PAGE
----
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|Yuri Milner; Stephen Hawking; Martin Rees; Frank Drake; Ann Druyan. (Credit: Stuart C. Wilson)|
A Russian entrepreneur has launched the biggest and most expensive search for alien life ever, backed by famous scientists including Stephen Hawking and Frank Drake.
Yuri Milner, who funds a range of science prizes, has launched a $100 million project called Breakthrough Listen that will give scientists some of the most promising chances to find human life in the universe.
He will also launch another project called Breakthrough Message, which will work together to create a message that can be sent to aliens. The best messages will share a reward of $1 million.
The mission to decide exactly what to say has been a difficult one — some cosmologists have worried that plans to beam messages could spell doom for humanity.
The project will give those scientists that are looking for life elsewhere in the universe better access than ever to telescopes and computing power, which will be used to try and find life elsewhere in the universe.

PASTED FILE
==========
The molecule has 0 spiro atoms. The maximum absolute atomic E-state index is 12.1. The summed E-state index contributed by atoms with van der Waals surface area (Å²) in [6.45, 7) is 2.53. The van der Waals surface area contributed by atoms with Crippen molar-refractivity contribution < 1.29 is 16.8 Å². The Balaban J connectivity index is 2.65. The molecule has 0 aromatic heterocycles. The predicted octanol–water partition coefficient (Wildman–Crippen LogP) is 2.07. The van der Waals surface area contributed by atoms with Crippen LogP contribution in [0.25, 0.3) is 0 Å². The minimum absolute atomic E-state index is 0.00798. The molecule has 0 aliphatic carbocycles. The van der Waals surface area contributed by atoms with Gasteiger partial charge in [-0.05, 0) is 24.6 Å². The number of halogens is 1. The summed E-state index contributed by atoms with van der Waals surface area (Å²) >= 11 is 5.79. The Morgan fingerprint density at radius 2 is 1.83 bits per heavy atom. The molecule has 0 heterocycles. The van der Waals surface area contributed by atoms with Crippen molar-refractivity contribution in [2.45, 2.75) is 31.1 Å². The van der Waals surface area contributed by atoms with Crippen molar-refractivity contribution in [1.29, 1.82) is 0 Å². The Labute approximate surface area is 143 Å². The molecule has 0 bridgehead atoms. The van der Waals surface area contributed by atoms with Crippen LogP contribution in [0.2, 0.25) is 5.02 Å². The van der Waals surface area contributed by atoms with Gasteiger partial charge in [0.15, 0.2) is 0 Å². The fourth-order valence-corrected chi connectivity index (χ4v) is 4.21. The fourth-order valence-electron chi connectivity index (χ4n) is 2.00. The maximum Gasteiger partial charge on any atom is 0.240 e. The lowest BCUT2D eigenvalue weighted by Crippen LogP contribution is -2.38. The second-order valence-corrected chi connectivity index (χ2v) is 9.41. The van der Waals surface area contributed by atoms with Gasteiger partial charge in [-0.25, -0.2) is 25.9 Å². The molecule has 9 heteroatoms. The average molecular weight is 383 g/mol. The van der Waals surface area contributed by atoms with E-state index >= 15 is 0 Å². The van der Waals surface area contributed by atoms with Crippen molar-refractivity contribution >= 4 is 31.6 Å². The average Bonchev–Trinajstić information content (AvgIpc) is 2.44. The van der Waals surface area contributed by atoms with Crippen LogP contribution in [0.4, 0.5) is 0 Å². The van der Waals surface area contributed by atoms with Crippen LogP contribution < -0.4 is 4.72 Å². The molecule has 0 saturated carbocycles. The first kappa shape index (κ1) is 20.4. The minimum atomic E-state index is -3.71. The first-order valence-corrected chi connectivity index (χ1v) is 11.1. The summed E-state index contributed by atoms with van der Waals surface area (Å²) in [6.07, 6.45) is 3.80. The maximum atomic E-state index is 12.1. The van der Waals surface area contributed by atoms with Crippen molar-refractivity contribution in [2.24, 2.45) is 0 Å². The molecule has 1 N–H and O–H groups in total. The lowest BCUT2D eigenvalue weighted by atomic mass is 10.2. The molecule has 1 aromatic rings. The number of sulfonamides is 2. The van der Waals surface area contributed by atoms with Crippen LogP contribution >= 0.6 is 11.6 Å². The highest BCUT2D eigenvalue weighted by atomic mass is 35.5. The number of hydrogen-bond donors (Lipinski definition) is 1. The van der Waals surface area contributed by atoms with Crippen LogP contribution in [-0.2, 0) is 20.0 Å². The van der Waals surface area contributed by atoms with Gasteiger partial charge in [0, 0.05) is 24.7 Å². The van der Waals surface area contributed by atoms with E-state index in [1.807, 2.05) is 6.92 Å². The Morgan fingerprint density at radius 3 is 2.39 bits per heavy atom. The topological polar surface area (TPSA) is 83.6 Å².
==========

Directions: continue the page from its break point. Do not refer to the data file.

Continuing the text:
Hawking said that it differentiated itself from previous initiatives because of its increased resources — including extra time with telescopes and more data processing capabilities.
He also warned against getting in touch with any extraterrestrial life that is found. Confrontations between more and less advanced civilisations have often gone wrong, and aliens could be billions of years ahead of us and so see us as no more valuable than we see bacteria.
Other members of the group of high-profile scientists backing the mission said that they didn't want to send a message for fear of upsetting people who worry that aliens might become enraged by our doing so. Using funds to send messages would also be a waste of limited funds, said Frank Drake.
But Ann Druyan, who is leading the work on Breakthrough Message, said that the work to decide what to say to aliens is valuable even if it doesn't actually get sent. It will help humanity think about itself and work out its place in the universe, she said.
Milner said his motivation is his belief that other civilizations could teach us how to handle challenges such as allocating natural resources — and that we might learn from finding that there is no other life.
Source: The Independent